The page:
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Epidemics Prevention and Control Program


Dengue is the most rapidly spreading mosquito-borne viral disease in the world. In the last 50 years, incidence has increased many folds with increasing geographic expansion to new countries and, in the present decade, from urban to rural settings. An estimated 50 million dengue infections occur annually and approximately 2.5 billion people live in dengue endemic countries (WHO 2009). It is amongst the Viral Hemorrhagic Fever (VHF) group of diseases which is an emerging and re‐emerging threat the world over. It is one of the important public health emergencies of international concern as per International Health Regulations (IHR).  

The cases of Dengue and Dengue Hemorrhagic Fever are on the rise worldwide. Lately, the number of countries affected has been more than 100. The number of such countries during 1970 was just nine (9) as compared to 100 in 2011.

In Pakistan the first confirmed outbreak of DHF occurred in Karachi in 1994 with 145 cases and one fatality reported. In October 1995, a second outbreak of Dengue like febrile illness was reported from southern Balochistan, affecting the employees of a construction company working on a power generation plant. Fifty-seven out of 76 persons investigated, were found positive against Dengue virus. In September 2003 an outbreak was detected in Haripur district of KPK with a reported morbidity of 1,000 cases and 7 deaths. Thereafter, sporadic cases of DHF continued to be documented from different parts of the country. During 2005-2006, there was an unprecedented increase in DHF epidemic in the country, with a large number of cases being reported from Karachi. More than 3,640 patients were admitted to several referral hospitals in the country. There were 40 deaths, of which 37 were from the province of Sindh, making it the largest and most severe outbreak of DF in the country in terms of case mortality rate. 
Dengue viral cases started coming up in Punjab in recent years but were generally controlled with lesser number of causalities. However, the disease suddenly saw an upsurge in 2011 especially in Lahore and adjoining areas of Punjab. By 31-12-2011, a total of 21685 cases of Dengue were reported in the province, including 17610 in Lahore alone. A large number of these cases were cured while a total of 350 deaths in the province including 298 in Lahore were reported till 31-12-2011. After Lahore, maximum cases were reported from Faisalabad, followed by Rawalpindi, Pakpattan and Sheikhupura. A number of factors were assigned to this incidence including untimely rains conducive for growth and proliferation of Aedes larvae, prevalence of small water bodies especially in residential areas, less rigorous community preventive measures adopted early this year and lower level of public awareness regarding disease prevention. The disease assumed proportions of a full scale outbreak towards September and resulted in emergence of thousands of cases with several hundred deaths across Punjab but with a primary and predominant concentration in Lahore and its adjoining areas.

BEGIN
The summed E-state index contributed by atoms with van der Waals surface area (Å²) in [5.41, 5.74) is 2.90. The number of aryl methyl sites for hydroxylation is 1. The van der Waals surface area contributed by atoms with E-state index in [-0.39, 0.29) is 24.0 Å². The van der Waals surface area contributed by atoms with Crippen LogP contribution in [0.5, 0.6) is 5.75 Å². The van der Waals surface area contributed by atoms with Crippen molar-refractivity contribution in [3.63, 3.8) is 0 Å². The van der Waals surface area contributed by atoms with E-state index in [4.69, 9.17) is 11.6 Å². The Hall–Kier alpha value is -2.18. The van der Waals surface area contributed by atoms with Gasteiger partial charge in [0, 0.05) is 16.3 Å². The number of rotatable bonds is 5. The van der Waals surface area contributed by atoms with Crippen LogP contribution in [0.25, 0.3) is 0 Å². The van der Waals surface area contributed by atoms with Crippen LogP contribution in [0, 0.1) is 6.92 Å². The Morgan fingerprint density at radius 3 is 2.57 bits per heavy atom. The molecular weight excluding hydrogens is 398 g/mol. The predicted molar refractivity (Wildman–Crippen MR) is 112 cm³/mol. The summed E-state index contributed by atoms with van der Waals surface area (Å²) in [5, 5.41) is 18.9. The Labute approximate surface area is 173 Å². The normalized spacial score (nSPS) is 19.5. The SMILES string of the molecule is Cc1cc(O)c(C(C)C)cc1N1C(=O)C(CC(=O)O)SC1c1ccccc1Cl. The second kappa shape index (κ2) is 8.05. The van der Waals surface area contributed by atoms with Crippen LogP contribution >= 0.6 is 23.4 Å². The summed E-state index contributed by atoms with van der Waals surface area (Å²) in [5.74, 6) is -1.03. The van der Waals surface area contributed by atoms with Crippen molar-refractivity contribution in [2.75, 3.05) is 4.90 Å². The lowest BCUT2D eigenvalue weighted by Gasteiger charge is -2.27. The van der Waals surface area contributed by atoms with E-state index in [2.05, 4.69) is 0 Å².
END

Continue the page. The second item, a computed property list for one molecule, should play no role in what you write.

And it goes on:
Program Description:
To combat unprecedented Dengue Epidemic in 2011, although Government started multipronged activities but there was lack of a comprehensive plan with clearly defined roles and responsibilities. To meet this deficiency, Department of Health developed a Plan under the title of “Prevention and Control Program of Epidemics in Punjab” spanning on one year. 
This programme initiated its activities from 07th January 2012 and was supposed to end on 06th January 2013 but now it will continue its operations as has been shifted from developmental to non-developmental funds. It is the result of effective and efficient implementation of Dengue prevention and control activities that in year 2012, only few hundred cases were reported while one death occurred because of Dengue Syndrome and in 2013 there has been around 3000 confirmed cases 17 deaths mainly due to more rainfalls and dengue epidemics in Karachi and Swat. 
The main components of the program are Disease and Vector Surveillance, Health Education, Communication, Social Mobilization and Advocacy, Institutional & Capacity Building, Research & Development for five high-risk cities in particular and generally for all the districts of Punjab.
  • Make  institutionalized and sustainable arrangements to combat Dengue and other Epidemics  
  • Protect the population of Punjab from Dengue fever and other infectious diseases.
  • Introduce comprehensive health including preventive, promotive, curative and rehabilitative components.
  • Enhance coverage and quality of health care at all levels including districts, tehsils/towns and union councils.
  • Maintain preparedness all the time to combat Dengue and other epidemics.
  • Ensure involvement of community, civil society community leaders in controlling Dengue and other epidemics in the Punjab.
Program Financing, Releases & Expenditure:


Phasing as per PC-I

PSDP Allocations




FY 2011-12





FY 2012-13





FY 2013-14



Yet to consolidate


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Site Last Updated: 23rd February 2018